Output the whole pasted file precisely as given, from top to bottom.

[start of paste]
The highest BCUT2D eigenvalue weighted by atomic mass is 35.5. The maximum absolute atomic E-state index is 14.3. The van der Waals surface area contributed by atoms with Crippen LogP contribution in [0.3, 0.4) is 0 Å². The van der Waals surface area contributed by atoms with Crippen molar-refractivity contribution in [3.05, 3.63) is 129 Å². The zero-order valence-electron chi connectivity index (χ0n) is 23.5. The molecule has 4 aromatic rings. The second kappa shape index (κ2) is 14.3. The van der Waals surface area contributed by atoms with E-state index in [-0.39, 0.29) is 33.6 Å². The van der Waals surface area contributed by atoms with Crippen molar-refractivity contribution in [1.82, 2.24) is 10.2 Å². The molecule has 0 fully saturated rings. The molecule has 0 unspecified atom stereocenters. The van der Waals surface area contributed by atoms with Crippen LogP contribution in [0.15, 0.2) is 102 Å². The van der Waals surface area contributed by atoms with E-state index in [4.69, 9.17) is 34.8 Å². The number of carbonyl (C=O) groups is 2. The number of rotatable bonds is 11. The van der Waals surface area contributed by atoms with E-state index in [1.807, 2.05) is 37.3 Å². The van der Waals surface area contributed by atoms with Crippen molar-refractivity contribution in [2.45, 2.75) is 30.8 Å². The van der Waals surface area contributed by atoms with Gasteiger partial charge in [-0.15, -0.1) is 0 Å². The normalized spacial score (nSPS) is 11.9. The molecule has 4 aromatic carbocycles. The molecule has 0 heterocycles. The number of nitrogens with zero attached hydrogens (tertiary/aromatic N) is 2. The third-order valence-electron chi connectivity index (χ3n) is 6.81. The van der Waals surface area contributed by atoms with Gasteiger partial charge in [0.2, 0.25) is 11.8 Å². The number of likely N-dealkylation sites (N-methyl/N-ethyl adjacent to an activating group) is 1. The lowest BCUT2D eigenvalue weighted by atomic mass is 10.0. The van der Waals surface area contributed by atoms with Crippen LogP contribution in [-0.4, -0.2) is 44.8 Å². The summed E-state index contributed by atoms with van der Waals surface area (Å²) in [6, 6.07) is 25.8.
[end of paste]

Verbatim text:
The highest BCUT2D eigenvalue weighted by atomic mass is 35.5. The maximum absolute atomic E-state index is 14.3. The van der Waals surface area contributed by atoms with Crippen LogP contribution in [0.3, 0.4) is 0 Å². The van der Waals surface area contributed by atoms with Crippen molar-refractivity contribution in [3.05, 3.63) is 129 Å². The zero-order valence-electron chi connectivity index (χ0n) is 23.5. The molecule has 4 aromatic rings. The second kappa shape index (κ2) is 14.3. The van der Waals surface area contributed by atoms with E-state index in [-0.39, 0.29) is 33.6 Å². The van der Waals surface area contributed by atoms with Crippen molar-refractivity contribution in [1.82, 2.24) is 10.2 Å². The molecule has 0 fully saturated rings. The molecule has 0 unspecified atom stereocenters. The van der Waals surface area contributed by atoms with Crippen LogP contribution in [0.15, 0.2) is 102 Å². The van der Waals surface area contributed by atoms with E-state index in [4.69, 9.17) is 34.8 Å². The number of carbonyl (C=O) groups is 2. The number of rotatable bonds is 11. The van der Waals surface area contributed by atoms with E-state index in [1.807, 2.05) is 37.3 Å². The van der Waals surface area contributed by atoms with Crippen molar-refractivity contribution in [2.45, 2.75) is 30.8 Å². The van der Waals surface area contributed by atoms with Gasteiger partial charge in [-0.15, -0.1) is 0 Å². The normalized spacial score (nSPS) is 11.9. The molecule has 4 aromatic carbocycles. The molecule has 0 heterocycles. The number of nitrogens with zero attached hydrogens (tertiary/aromatic N) is 2. The third-order valence-electron chi connectivity index (χ3n) is 6.81. The van der Waals surface area contributed by atoms with Gasteiger partial charge in [0.2, 0.25) is 11.8 Å². The number of likely N-dealkylation sites (N-methyl/N-ethyl adjacent to an activating group) is 1. The lowest BCUT2D eigenvalue weighted by atomic mass is 10.0. The van der Waals surface area contributed by atoms with Crippen LogP contribution in [-0.4, -0.2) is 44.8 Å². The summed E-state index contributed by atoms with van der Waals surface area (Å²) in [6, 6.07) is 25.8.